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Aug 4, 2022
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Pelosi’s provocation was just the beginning

In the past few days, the focus of attention of all world media has switched from Ukraine to China. There were two questions. Firstly, will Speaker of the US House of Representatives Nancy Pelosi, who is on a tour of East Asian countries, decide to turn to Taiwan and, secondly, what will happen to her.

The fact is that China considers Taiwan to be part of its territory, and therefore it is extremely tough on any steps by third countries that can transform de facto independence (with which the Chinese have more or less reconciled) into de jure independence. The PRC has an agreement with the United States that Washington recognizes the unity of China and does not recognize the formal independence of the island. The official visit of the third person (after the President and Vice President) of the United States, the Speaker of the House of Representatives, to Taiwan without Beijing’s permission is a demonstration of Taiwan’s formal independence.

And China promised to respond to this provocation as harshly as possible. Yes, 25 years ago – in 1997 – the then speaker of the House, Newt Gingrich, also visited Taiwan, but what makes Pelosi’s visit even more provocative is the fact that he was preparing exactly for the historic convention of the Chinese Communist Party (scheduled for autumn). Historical because the current leader of the PRC, Xi Jinping, is going to break the tradition established under Deng Xiaoping of “one ruler, two terms” and become the first head of China in more than 30 years to be re-elected for a third term. Accordingly, he must prove to everyone – and, above all, to the leaders of the party – that he is worthy of breaking tradition. That he is the strong, respected leader that China now needs to get through this era of change.

That is why, when Pelosi announced her visit to Taiwan, China reacted as harshly as possible. A promise not of a politico-diplomatic, but of a military response. There was talk that the Chinese might shoot down Pelosi’s plane or even launch an operation to take over the island. However, the Americans risked the speaker (there is no pity for the grandmother, her rating in the US is about 32%, while 55% of Americans do not like her) and won. The plane with Pelosi landed safely in Taipei, no military operations were carried out to seize the island, and officials in Beijing only symbolically shook their fists in the direction of the United States.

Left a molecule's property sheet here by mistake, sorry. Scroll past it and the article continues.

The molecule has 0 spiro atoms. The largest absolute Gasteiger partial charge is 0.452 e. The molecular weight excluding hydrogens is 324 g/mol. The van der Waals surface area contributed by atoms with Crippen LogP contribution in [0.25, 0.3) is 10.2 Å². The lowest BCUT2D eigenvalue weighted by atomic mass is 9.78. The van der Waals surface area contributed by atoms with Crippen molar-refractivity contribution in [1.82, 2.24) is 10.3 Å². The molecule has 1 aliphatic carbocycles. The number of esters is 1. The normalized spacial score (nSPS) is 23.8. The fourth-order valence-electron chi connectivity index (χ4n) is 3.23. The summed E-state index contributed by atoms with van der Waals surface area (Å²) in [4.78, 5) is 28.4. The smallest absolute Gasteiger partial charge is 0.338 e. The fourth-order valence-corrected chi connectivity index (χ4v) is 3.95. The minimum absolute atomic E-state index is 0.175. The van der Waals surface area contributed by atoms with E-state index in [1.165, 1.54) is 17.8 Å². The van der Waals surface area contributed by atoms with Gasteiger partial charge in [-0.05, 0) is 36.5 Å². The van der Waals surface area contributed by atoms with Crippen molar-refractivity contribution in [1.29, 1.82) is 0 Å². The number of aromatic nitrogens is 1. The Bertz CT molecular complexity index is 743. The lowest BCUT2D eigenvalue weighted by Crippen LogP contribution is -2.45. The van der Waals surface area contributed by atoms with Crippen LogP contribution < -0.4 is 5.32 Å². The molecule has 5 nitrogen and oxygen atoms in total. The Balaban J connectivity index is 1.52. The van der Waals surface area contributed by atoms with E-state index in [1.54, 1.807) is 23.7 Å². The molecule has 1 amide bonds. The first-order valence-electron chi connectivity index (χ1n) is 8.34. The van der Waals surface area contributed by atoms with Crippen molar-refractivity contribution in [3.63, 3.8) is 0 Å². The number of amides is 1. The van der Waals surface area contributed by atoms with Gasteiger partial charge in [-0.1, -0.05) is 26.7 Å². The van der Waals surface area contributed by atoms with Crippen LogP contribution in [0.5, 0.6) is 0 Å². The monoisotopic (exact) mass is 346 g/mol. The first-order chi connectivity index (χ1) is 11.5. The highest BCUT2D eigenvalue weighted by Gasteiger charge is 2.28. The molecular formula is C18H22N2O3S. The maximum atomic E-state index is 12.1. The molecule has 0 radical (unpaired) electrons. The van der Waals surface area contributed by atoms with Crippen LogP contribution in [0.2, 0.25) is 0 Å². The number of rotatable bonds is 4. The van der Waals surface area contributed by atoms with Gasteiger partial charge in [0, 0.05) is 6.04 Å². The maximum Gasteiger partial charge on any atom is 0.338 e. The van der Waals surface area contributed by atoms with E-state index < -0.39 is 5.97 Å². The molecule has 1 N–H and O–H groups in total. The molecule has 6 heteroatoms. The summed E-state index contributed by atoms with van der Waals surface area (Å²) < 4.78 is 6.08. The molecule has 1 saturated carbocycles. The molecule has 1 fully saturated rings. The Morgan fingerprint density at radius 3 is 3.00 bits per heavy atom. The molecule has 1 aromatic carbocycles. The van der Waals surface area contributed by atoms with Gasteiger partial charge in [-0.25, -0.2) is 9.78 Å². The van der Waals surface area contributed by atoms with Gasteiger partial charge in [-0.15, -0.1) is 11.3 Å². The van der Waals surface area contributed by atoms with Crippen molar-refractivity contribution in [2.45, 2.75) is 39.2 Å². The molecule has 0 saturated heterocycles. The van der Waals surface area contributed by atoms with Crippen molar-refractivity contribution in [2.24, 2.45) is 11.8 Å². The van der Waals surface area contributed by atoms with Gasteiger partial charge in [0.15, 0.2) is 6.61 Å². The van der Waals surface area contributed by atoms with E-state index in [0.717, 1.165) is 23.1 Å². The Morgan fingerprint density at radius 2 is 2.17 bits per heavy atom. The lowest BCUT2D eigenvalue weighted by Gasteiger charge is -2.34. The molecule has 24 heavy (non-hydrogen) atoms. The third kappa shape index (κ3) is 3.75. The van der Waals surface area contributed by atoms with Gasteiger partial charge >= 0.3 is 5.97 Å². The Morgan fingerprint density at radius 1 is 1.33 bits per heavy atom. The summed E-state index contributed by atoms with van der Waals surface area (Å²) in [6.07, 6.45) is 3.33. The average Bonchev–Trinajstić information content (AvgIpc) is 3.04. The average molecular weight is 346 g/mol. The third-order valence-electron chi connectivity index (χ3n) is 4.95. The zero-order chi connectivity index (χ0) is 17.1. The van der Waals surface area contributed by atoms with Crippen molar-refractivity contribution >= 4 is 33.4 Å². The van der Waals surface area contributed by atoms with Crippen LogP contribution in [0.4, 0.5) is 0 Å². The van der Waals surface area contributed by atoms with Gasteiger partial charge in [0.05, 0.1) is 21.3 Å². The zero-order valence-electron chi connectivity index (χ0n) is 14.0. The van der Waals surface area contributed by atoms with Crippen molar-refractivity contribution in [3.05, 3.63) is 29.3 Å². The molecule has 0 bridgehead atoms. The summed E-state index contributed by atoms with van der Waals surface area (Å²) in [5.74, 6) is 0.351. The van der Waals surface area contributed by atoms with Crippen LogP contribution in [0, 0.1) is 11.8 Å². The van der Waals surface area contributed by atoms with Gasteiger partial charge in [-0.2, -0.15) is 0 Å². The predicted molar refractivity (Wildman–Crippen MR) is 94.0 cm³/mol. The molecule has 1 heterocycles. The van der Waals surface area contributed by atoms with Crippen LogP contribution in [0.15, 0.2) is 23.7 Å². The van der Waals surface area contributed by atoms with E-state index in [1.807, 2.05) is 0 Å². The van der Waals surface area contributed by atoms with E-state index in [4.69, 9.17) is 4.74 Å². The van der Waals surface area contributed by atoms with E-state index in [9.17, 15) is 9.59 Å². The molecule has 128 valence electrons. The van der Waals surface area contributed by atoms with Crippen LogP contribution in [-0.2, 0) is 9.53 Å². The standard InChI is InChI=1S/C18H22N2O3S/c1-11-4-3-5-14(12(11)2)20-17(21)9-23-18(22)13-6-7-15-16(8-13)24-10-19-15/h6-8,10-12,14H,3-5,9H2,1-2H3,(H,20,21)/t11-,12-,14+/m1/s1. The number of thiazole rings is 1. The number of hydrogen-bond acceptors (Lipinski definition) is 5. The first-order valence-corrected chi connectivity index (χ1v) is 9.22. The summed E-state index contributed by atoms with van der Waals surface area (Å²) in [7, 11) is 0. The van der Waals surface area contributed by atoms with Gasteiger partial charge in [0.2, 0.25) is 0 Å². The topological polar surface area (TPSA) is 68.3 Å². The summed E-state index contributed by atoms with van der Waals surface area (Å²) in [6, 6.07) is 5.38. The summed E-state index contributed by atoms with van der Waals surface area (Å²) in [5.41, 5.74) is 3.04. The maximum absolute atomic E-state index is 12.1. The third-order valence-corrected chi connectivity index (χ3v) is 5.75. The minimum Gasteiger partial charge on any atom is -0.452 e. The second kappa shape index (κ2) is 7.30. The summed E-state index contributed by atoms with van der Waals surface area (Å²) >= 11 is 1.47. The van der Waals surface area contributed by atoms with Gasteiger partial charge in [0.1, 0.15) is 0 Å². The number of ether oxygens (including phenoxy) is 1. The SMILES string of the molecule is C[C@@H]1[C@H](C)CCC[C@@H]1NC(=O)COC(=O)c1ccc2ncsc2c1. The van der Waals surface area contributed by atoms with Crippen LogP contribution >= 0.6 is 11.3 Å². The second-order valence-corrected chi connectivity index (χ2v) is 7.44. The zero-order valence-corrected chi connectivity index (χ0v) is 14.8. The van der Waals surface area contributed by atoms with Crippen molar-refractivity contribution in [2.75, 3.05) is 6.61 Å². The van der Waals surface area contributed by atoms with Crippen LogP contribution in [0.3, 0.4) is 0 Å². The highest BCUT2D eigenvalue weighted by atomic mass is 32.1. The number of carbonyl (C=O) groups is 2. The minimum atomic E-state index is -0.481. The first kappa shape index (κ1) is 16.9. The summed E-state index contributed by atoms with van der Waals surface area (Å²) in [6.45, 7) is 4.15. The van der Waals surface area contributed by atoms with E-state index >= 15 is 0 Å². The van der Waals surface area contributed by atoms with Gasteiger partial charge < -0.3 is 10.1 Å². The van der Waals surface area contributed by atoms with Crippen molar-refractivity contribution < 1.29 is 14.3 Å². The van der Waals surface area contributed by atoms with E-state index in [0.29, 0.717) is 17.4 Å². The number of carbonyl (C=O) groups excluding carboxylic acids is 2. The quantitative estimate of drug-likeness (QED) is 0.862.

Of course, China will not forgive the Americans for this and, perhaps, will more actively support Russia in its conflict with the West. But in the eyes of the American administration, China is no longer a superpower, but, in Chinese terms, a “paper tiger.”

For the status of a superpower, it is not enough to have a million-strong army, the latest military technologies and aircraft carriers. It is necessary to have the political will to take advantage of all this when there is a threat to national security. Or use it when you warn that you will use it.

Take, for example, Russia. The West assured that Russia could not be a superpower because of its relatively small economy. However, Moscow promised countermeasures if Washington did not make concessions on security guarantees – and on February 24, 2022, it kept its promise. Now the West can talk as much as it wants about the fact that “the Russian army is not so strong”, “Moscow has been wallowing in Ukraine for half a year” – Russia has shown political will, confirmed its status and deserved respect. Including from their enemies, which sharply reduced their desire to arrange some kind of anti-Russian provocations.

If earlier China’s constant retreats under American pressure could be explained by the words “Beijing seeks not to enter into a confrontation over minor issues and instead gathers strength,” this explanation does not work with the Taiwan issue.

Feeling weak, given the general attitude of the Republicans and Democrats to contain the PRC, the United States will again and again arrange provocations. They will be followed by less influential opponents of China – Vietnam, Japan and others. And then China’s partners and clients in third world countries, who previously relied on the economic and political power of Beijing, can draw their own conclusions.

Gevorg Mirzayan

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